Star-Telegram, December 15, 2000
Stephenville parents file suit after officials strip-search son, 10
By Jane Pratt
STEPHENVILLE -- The parents of a 10-year-old boy have sued the Stephenville school district and three of its employees who strip-searched their son because they suspected that he had cigarettes.
Roger and Theresa Salter sued Monday in U.S. District Court in Fort Worth, seeking compensatory and punitive damagaes on allegations that their son's constitutional rights were violated.
According to the complaint, the boy was strip-searched Sept. 29 by teacher Kevin Ferguson at the direction of resource officer Sgt. Ann Shell while teacher Nick Heupel watched at the Gilbert Intermediate School. The suit claims that the boy had already been questioned about and searched for possession of cigarettes before the strip search. Nothing was found in either of the searches, the complaint says.
Stephenville Superintendent Darrell Floyd said he had not seen a copy of the suit and could not comment on it.
The Salters say that Shell orchestrated the search and that individual apologies after the incident were half-hearted and insufficient to "undo the damage that was already done."
The suit says the searches were in compliance with the school district's policies, which "tolerate and encourage the warrantless strip search of young children for no good reason." It also claims that the school district did not provide the three employees with adequate supervision and training, which in turn resulted in the strip search.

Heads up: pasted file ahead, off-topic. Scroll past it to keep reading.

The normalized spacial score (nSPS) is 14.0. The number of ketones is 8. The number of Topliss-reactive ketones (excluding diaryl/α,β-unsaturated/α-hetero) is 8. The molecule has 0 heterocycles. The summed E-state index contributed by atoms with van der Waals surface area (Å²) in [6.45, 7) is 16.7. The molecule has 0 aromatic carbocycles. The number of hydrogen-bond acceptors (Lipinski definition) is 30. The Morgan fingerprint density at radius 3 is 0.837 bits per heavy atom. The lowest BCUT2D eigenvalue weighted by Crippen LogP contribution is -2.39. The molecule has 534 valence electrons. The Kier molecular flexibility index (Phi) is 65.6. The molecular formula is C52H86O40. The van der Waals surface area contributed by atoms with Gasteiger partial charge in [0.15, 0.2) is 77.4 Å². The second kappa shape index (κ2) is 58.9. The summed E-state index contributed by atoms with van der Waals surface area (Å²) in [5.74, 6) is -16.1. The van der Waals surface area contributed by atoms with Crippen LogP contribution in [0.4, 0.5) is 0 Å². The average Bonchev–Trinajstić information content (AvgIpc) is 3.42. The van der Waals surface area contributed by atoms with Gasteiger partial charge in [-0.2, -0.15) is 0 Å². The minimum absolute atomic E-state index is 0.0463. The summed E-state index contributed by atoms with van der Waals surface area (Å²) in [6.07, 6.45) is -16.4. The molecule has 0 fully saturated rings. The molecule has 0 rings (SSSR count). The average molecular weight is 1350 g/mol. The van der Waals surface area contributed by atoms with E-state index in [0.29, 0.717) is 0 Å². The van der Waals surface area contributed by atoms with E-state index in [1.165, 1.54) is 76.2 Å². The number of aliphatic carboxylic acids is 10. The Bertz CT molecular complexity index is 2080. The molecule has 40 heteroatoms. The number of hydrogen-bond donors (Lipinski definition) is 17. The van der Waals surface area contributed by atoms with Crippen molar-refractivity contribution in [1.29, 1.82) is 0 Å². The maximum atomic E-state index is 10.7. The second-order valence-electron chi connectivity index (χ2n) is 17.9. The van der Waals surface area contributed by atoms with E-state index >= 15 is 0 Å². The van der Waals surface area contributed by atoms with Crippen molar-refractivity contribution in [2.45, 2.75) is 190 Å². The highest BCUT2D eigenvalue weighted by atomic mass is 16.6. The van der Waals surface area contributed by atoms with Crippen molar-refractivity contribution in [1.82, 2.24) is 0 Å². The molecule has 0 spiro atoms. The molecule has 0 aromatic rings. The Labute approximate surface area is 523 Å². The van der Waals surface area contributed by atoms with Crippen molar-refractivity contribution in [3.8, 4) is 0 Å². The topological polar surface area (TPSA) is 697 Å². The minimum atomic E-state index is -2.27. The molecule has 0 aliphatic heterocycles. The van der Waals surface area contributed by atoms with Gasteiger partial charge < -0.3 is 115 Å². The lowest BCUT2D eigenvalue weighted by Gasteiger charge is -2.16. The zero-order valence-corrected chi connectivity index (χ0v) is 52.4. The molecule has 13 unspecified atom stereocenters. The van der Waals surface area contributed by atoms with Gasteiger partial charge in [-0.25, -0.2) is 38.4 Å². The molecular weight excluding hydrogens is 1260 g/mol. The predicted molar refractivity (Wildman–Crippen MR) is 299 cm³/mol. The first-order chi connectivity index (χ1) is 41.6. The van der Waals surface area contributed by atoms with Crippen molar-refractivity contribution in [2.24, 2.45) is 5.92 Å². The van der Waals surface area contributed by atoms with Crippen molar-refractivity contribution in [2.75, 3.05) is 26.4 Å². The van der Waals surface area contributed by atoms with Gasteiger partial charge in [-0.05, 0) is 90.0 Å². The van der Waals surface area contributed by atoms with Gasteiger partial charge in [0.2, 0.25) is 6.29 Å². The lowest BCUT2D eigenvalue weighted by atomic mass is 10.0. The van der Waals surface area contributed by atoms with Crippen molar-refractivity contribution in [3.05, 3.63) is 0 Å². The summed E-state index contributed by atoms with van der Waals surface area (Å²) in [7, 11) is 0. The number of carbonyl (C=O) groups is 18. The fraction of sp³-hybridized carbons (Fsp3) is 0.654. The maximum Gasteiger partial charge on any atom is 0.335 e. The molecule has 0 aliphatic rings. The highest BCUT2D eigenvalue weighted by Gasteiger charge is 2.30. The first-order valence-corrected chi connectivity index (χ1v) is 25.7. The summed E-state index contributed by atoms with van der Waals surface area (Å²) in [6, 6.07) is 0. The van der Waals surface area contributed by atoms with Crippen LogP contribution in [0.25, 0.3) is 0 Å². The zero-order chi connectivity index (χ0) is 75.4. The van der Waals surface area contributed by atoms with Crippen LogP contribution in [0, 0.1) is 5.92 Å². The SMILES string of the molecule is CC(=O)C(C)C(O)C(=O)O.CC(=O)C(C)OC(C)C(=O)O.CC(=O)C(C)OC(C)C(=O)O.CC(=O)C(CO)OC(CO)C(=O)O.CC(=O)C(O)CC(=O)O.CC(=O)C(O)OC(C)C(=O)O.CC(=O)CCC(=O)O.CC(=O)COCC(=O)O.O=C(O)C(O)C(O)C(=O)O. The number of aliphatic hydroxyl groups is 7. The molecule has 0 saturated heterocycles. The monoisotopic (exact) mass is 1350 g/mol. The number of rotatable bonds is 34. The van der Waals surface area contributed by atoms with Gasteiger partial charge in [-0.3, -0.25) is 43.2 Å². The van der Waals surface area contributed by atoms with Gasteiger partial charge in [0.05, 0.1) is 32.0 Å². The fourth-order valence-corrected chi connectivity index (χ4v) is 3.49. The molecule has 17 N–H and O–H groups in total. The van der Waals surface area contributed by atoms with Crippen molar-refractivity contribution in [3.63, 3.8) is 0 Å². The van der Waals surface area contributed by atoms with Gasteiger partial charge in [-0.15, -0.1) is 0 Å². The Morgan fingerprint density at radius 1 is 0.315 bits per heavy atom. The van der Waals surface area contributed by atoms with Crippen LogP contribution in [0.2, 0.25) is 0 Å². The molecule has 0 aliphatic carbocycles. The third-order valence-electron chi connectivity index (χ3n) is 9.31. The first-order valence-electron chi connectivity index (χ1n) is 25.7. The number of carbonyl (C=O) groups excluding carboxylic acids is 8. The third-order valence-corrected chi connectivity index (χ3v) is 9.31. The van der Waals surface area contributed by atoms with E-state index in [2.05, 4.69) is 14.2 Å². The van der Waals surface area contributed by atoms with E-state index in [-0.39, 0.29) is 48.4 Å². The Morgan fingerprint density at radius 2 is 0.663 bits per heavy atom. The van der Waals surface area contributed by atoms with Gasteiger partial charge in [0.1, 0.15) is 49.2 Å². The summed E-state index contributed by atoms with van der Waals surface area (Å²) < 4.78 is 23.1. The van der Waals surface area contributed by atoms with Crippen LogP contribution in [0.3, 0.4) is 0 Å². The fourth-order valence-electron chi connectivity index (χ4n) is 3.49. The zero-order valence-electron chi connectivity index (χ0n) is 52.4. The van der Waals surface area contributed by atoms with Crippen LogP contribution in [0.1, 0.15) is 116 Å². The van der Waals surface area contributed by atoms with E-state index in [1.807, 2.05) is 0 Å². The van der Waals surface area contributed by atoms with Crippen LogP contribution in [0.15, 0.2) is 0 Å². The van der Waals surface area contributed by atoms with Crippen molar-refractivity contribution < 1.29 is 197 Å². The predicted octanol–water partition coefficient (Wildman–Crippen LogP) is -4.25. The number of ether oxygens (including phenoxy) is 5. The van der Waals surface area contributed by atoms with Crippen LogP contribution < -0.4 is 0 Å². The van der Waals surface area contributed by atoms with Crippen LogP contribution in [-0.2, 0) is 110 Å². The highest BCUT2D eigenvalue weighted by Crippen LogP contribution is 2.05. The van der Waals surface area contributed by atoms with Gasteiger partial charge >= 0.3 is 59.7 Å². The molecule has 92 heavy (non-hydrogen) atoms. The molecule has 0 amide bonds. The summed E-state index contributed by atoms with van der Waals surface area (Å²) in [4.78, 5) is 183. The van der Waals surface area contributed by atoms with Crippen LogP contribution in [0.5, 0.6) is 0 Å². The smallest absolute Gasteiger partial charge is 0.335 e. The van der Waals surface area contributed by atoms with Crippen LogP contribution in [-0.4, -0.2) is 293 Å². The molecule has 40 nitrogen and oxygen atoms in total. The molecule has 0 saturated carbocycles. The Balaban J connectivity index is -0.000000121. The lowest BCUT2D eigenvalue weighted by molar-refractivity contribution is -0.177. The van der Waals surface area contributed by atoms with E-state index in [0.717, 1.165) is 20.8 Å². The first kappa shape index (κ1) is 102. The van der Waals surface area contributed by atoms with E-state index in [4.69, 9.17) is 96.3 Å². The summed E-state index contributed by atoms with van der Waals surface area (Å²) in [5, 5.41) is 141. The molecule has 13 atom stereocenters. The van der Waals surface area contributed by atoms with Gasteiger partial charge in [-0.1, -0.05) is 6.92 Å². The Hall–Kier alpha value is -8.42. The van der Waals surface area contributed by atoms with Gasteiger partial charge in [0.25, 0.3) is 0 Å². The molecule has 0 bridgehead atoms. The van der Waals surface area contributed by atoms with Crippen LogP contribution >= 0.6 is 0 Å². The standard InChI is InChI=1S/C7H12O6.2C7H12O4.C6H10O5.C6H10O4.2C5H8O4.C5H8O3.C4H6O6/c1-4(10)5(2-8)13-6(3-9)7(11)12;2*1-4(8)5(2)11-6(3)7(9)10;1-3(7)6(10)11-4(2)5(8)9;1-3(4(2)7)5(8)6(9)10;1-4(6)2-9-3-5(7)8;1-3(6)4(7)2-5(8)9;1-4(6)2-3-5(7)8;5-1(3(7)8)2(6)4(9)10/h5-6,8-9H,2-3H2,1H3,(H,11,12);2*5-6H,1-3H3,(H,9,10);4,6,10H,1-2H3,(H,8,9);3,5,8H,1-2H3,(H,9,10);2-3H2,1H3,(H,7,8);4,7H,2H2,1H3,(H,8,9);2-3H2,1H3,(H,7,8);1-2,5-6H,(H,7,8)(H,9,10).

The couple say the school district refused to discipline the three employees after it learned of the incident.
According to the suit, the parents removed their son from the school "for his own protection" and school officials had been told that the Salters did not want their children searched without their consent.
The lawsuit says the damage to the boy include loss of privacy, mental anguish, emotional distress, humiliation, embarrassment and psychological trauma.
The suit seeks damages for Robert and Theresa Salter for the loss of their parental rights, the cost of providing their son with an alternative education, mental anguish, emotional distress, humiliation, embarrassment and medical bills.
In a Nov. 15 letter to Floyd, the Salters' attorney, Curtis B. Stuckey of Nacogdoches, offered to settle the claim for $140,000. Stuckey said the offer remained open until Nov. 27; he said he sued after receiving no response from the school district.